I was born and brought up in London’s East End. Apart from during the war, when we got evacuated 30 miles outside the city, I’ve lived here my whole life. I first started driving a cab in May 1961 after becoming fed up working at the factory where I made ladies’ garments. I had never really given any thought to whether I wanted to be a cab driver, but a lot of my friends started doing The Knowledge, so I did too.
I was 30 at the time, which was quite late to become a cab driver. I used to go out on my bicycle and learn the streets and suburbs of London using a map. It wasn’t easy, but it only took about a year to learn then, whereas now it can take four to five years – the city has grown so much.
Eventually I got my badge and licence. The lower your badge number, the longer you have been driving in London. My badge number is 511. If you got your badge now, your number would be about 70,000 or 80,000 – and it keeps going up.
‘I’ve picked up Judi Dench, David Walliams and John Betjeman’
London has changed a lot in my 58 years as a cab driver. There are more motorways now, everywhere is a lot busier than it used to be, and there are so many one-way systems. If you don’t know where you’re going now in central London, you can just forget about it – you’ll just be going round in circles. But a black-cab driver will always get you out of trouble.
In 58 years driving around London, of course I’ve had some famous people in my car (though I usually say everyone is famous if they pay me). I’ve picked up Judi Dench, David Walliams and the poet John Betjeman. I once gave Michael Flatley a lift on my wedding anniversary: he gave me £50 and told me to take my wife out for a nice meal.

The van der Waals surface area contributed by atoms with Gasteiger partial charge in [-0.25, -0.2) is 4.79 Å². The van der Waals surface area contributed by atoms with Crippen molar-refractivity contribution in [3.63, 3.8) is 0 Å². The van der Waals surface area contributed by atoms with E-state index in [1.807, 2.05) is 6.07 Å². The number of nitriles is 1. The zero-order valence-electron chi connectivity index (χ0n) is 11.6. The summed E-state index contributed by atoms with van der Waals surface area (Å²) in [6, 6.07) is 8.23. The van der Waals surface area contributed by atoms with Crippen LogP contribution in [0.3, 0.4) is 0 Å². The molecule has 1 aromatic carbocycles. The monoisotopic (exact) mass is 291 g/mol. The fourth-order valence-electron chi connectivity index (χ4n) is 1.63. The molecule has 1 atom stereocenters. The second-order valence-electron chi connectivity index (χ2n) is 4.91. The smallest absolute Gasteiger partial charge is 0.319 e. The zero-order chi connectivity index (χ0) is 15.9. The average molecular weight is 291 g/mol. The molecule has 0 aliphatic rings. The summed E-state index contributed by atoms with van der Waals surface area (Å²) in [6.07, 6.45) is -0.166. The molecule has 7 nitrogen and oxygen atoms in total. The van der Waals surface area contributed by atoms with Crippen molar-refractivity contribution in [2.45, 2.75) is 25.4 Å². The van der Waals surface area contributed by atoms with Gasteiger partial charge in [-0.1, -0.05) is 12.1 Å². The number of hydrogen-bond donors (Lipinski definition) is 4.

As a cabbie I’ve always tried to help out my customers. A few years ago, one lady asked me to help her carry some bottles of water up the stairs. She told me, ‘You know I’m 75?’ I replied, ‘Well then, you should be the one helping me: I’m 85!’
‘Even my heart bypass didn't stop me driving’
There are no fortunes in cab driving, but it is a living – though I have noticed a big difference since Uber came to London. You can be sitting at hotels for hours, and all of a sudden someone will come out using their phone, get in a car and off they go. It’s definitely had an impact on the trade.
I’ve always been a hard worker. In 1984 I had a heart bypass, but it didn’t stop me driving: I had medicals every year to make sure I was safe on the road. But then a few months ago, I ended up in intensive care with double pneumonia. It was obvious that, at the age of 89, I’d have to pack it in.
Even though I didn’t set out to become a cab driver, I never regretted it. I’ve loved the freedom: even though you’re always working for someone, you are an individual. Everybody pays their own tax and insurance, and if you don’t earn anything you don’t get anything from the government. You can please yourself about where to go and when to work. And, of course, I love talking!
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